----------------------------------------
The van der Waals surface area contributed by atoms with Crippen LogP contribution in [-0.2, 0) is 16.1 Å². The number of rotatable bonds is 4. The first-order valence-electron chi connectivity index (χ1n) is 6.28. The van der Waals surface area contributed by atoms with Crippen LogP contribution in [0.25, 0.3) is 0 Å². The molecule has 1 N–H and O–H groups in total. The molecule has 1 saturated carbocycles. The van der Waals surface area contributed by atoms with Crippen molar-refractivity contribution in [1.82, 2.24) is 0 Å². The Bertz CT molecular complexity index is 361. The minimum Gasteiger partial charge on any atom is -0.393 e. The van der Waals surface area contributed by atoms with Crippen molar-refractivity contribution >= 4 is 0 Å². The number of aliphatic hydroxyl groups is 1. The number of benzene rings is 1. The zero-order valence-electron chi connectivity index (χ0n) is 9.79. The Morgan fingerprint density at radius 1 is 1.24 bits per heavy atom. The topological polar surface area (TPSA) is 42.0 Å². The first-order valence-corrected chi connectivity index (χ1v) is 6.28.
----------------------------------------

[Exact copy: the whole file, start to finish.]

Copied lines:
The van der Waals surface area contributed by atoms with Crippen LogP contribution in [-0.2, 0) is 16.1 Å². The number of rotatable bonds is 4. The first-order valence-electron chi connectivity index (χ1n) is 6.28. The van der Waals surface area contributed by atoms with Crippen LogP contribution in [0.25, 0.3) is 0 Å². The molecule has 1 N–H and O–H groups in total. The molecule has 1 saturated carbocycles. The van der Waals surface area contributed by atoms with Crippen molar-refractivity contribution in [1.82, 2.24) is 0 Å². The Bertz CT molecular complexity index is 361. The minimum Gasteiger partial charge on any atom is -0.393 e. The van der Waals surface area contributed by atoms with Crippen molar-refractivity contribution >= 4 is 0 Å². The number of aliphatic hydroxyl groups is 1. The number of benzene rings is 1. The zero-order valence-electron chi connectivity index (χ0n) is 9.79. The Morgan fingerprint density at radius 1 is 1.24 bits per heavy atom. The topological polar surface area (TPSA) is 42.0 Å². The first-order valence-corrected chi connectivity index (χ1v) is 6.28.